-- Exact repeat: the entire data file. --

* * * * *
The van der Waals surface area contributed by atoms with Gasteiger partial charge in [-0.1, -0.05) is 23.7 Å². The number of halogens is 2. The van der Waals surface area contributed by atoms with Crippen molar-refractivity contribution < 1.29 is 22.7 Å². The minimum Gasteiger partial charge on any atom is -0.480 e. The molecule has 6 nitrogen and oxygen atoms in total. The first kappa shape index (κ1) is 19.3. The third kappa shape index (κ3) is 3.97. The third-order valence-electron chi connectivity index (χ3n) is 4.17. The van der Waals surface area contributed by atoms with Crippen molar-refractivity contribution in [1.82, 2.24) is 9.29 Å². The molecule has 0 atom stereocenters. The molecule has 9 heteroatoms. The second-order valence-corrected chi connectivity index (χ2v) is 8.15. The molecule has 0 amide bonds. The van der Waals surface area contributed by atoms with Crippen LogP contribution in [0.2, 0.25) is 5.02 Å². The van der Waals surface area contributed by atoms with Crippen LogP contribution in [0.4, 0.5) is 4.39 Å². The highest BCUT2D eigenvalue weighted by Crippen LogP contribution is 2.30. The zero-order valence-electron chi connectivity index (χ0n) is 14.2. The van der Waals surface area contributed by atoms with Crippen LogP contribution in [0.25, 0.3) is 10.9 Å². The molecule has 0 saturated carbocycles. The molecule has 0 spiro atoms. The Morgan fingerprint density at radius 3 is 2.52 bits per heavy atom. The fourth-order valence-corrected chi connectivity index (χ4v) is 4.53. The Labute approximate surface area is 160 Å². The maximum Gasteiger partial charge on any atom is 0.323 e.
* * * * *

The van der Waals surface area contributed by atoms with Gasteiger partial charge in [-0.1, -0.05) is 23.7 Å². The number of halogens is 2. The van der Waals surface area contributed by atoms with Crippen molar-refractivity contribution < 1.29 is 22.7 Å². The minimum Gasteiger partial charge on any atom is -0.480 e. The molecule has 6 nitrogen and oxygen atoms in total. The first kappa shape index (κ1) is 19.3. The third kappa shape index (κ3) is 3.97. The third-order valence-electron chi connectivity index (χ3n) is 4.17. The van der Waals surface area contributed by atoms with Crippen molar-refractivity contribution in [1.82, 2.24) is 9.29 Å². The molecule has 0 atom stereocenters. The molecule has 9 heteroatoms. The second-order valence-corrected chi connectivity index (χ2v) is 8.15. The molecule has 0 amide bonds. The van der Waals surface area contributed by atoms with Crippen LogP contribution in [0.2, 0.25) is 5.02 Å². The van der Waals surface area contributed by atoms with Crippen LogP contribution in [0.4, 0.5) is 4.39 Å². The highest BCUT2D eigenvalue weighted by Crippen LogP contribution is 2.30. The zero-order valence-electron chi connectivity index (χ0n) is 14.2. The van der Waals surface area contributed by atoms with Crippen LogP contribution in [0.25, 0.3) is 10.9 Å². The molecule has 0 saturated carbocycles. The molecule has 0 spiro atoms. The Morgan fingerprint density at radius 3 is 2.52 bits per heavy atom. The fourth-order valence-corrected chi connectivity index (χ4v) is 4.53. The Labute approximate surface area is 160 Å². The maximum Gasteiger partial charge on any atom is 0.323 e.